The bankrupt company is accused of attempting to "impulsively" distribute funds to one group of creditors — before there's a full understanding of how much crypto Celsius holds.
Celsius Network is seeking to open withdrawals for certain customers — but the plans have attracted staunch resistance from the U.S. Department of Justice.
The embattled crypto lender says assets held in its "custody program and withhold accounts" are not the company's property, meaning they should be returned to users without delay.
According to a court filing, 58,300 users hold "custody assets" with a collective value of about $210 million. Meanwhile, a further 5,000 hold "withhold assets" worth approximately $15 million.
Although this would be an encouraging step in the right direction, tens of thousands of users remain out of pocket — and this would do nothing to solve a multibillion-dollar black hole in its finances.
In a new court filing, U.S. trustee William Harrington argued that Celsius Network's motion to return these funds is premature.
He accused the bankrupt company of attempting to "impulsively" distribute funds to one group of creditors — before there's a full understanding of how much crypto Celsius holds, and how this relates to the deposits its customers made.
Harrington went on to warn that allowing these withdrawals now "could inadvertently impact or limit distributions to other creditors in this case."
All of this comes after an examiner was appointed to investigate Celsius Network's crypto holdings, with the trustee claiming that there has been "a lack of transparency" when it comes to the company's finances — and a failure to file statements.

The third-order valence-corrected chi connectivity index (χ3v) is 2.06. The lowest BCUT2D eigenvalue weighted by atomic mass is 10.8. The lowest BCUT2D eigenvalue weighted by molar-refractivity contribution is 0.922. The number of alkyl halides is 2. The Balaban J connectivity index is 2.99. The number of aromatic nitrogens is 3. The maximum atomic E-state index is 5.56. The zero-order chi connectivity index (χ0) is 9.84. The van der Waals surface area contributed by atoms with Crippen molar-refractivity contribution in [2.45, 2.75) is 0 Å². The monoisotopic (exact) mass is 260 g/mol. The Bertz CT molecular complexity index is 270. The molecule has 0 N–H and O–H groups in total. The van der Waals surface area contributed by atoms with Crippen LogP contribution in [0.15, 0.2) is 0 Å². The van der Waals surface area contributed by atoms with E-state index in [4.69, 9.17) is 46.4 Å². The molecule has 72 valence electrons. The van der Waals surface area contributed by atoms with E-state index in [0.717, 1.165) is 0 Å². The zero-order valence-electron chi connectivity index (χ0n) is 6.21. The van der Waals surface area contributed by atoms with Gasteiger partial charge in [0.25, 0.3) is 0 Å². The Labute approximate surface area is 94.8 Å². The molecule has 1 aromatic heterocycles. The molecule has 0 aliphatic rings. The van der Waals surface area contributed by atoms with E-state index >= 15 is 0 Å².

The court filing concluded by warning all withdrawals, and the sale of any assets, should be delayed until there is a clear picture of Celsius Network's assets and liabilities — and how this compares to claims from users. Answers are also needed on whether the company plans to reimburse customers in U.S. dollars or cryptocurrencies.
The examiner who has been appointed, Shoba Pillay, has 60 days to produce her report.
A hearing regarding motions from both parties on whether the withdrawals should go ahead is scheduled to take place on Thursday.
In his resignation letter, he expressed regret that his role as CEO "has become an increasing distraction" — and he apologized for the "difficult financial circumstances members of our community are facing."
Thousands of customers have been locked out of their life savings since Celsius suddenly suspended withdrawals four months ago.
It's now emerged that Mashinsky was facing pressure to step down from the official committee of unsecured creditors, representing Celsius users who remain out of pocket.
After an investigation, they concluded that allowing him to remain as CEO "was unacceptable and not in the best interests of the estates, and new executive leadership was required."